Everyone But Us

I travel a fair bit, and everywhere I go I hear the same story. Businesses are cutting back, trimming expenses, letting people go. General Motors has announced huge lay-offs; so has IBM. Here at Prison Fellowship, we've had to reduce our staff. Why? Because we're in lean times. Everyone's feeling the recession. Everyone's tightening their belts. Well, almost everyone. There's one group that seems to be immune to it all--one place where the recession seems to have no effect at all. I'm talking about the Congress of the United States. You see, while the rest of us bite the bullet, Congress keeps increasing its own pay. The latest raise was just last month. You didn't notice? That's because it was done so quietly. There were almost no news stories about it. You see, Congress has grown smart. In the past, nearly every time it voted itself a raise, there was public opposition. And there should be. After all, members of Congress are the only people in the country with the power to increase their own salaries by a simple vote. The only way they can be held accountable is through public pressure. But our honorable representatives aren't all that excited about being held accountable. So the last time they wanted a pay hike, they voted in the dead of night, after the press had gone home. But then our lawmakers came up with an even smarter strategy. They passed legislation granting themselves a Cost of Living Adjustment every year. It works automatically--so it requires no vote, no debate, no public justification. On January first of this year, without a murmur from the press or the public, Congress received an automatic cost-of-living increase of $4,400. By this simple law, Congress has insulated itself from the economic fall-out of its own policies. If inflation goes up, the rest of us suffer an erosion in our buying power. But Congress doesn't have to worry. If inflation jumps 10 percent, its salary automatically goes up 10 percent. Inflation can jump 20, 30 percent and Congressional pay will automatically keep pace. It's not as though Congress needs a salary increase--it's had plenty already. Over past 5 years, congressional pay has risen 70 percent--from about $77,000 to $130,00. And that's not the whole story. With all the pensions and perks they give themselves, says a former representative, members of Congress can support the life style of someone earning twice as much. So it's almost comical to turn on the news and hear the Senate Majority Leader urging the public to "tighten their belts" and "do more with less." Who is Congress kidding? They themselves are doing less with more--and more, and more. The whole thing is utter hypocrisy. If businesses can downsize when times are lean, why can't government? Why can't members of Congress earn a little less or have smaller staffs? It's time for office holders to be honest about the way they dip their hands into the public coffer to enrich themselves. The Book of Proverbs says dishonest money dwindles away, and just maybe that's why, no matter how much money we give government, it never seems to have enough. So let's demand greater accountability from our elected representatives. Write to your congressional representatives and ask them if they voted for that automatic raise. And for that matter, are they going to keep it? Nothing say they can't return it to the treasury. And if they don't like being held accountable, you have the last word come next November.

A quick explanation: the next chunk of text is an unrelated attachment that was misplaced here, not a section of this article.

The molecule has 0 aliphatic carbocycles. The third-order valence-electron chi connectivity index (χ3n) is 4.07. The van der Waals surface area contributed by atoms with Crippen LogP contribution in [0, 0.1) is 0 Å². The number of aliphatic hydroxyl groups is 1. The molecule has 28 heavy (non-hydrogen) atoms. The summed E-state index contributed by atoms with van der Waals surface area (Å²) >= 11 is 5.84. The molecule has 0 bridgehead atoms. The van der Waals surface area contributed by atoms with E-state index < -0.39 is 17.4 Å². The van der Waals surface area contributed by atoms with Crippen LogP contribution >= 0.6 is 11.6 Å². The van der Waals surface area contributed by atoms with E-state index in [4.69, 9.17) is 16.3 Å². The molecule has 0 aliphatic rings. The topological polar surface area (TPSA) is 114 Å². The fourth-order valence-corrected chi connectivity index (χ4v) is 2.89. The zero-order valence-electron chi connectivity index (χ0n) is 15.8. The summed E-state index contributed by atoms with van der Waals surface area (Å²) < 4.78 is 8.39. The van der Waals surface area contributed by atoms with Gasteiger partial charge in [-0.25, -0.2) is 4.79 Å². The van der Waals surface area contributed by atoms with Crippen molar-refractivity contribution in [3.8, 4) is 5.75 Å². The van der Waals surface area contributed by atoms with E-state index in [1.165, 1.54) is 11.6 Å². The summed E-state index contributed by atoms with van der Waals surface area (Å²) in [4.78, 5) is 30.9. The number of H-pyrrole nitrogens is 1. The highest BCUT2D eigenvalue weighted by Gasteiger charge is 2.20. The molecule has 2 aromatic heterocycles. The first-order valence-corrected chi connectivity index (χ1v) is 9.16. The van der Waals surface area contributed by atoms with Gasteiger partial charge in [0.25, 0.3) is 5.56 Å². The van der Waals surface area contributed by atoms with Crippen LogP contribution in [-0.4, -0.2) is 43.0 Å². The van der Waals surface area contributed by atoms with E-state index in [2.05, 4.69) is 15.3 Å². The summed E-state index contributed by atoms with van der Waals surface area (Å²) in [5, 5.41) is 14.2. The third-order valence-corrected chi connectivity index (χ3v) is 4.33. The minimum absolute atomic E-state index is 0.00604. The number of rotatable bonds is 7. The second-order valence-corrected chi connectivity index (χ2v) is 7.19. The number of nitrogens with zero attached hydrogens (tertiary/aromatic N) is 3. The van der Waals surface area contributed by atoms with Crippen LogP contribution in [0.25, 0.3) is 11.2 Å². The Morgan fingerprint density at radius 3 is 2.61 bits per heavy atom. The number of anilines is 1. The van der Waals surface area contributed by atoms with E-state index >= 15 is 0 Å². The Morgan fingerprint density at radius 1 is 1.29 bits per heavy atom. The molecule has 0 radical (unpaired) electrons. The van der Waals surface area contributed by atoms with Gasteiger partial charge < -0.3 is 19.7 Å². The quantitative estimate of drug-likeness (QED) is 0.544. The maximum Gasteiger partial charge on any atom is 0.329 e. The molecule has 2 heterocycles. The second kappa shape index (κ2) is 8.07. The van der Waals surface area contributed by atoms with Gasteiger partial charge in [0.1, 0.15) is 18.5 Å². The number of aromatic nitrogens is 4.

Chuck Colson


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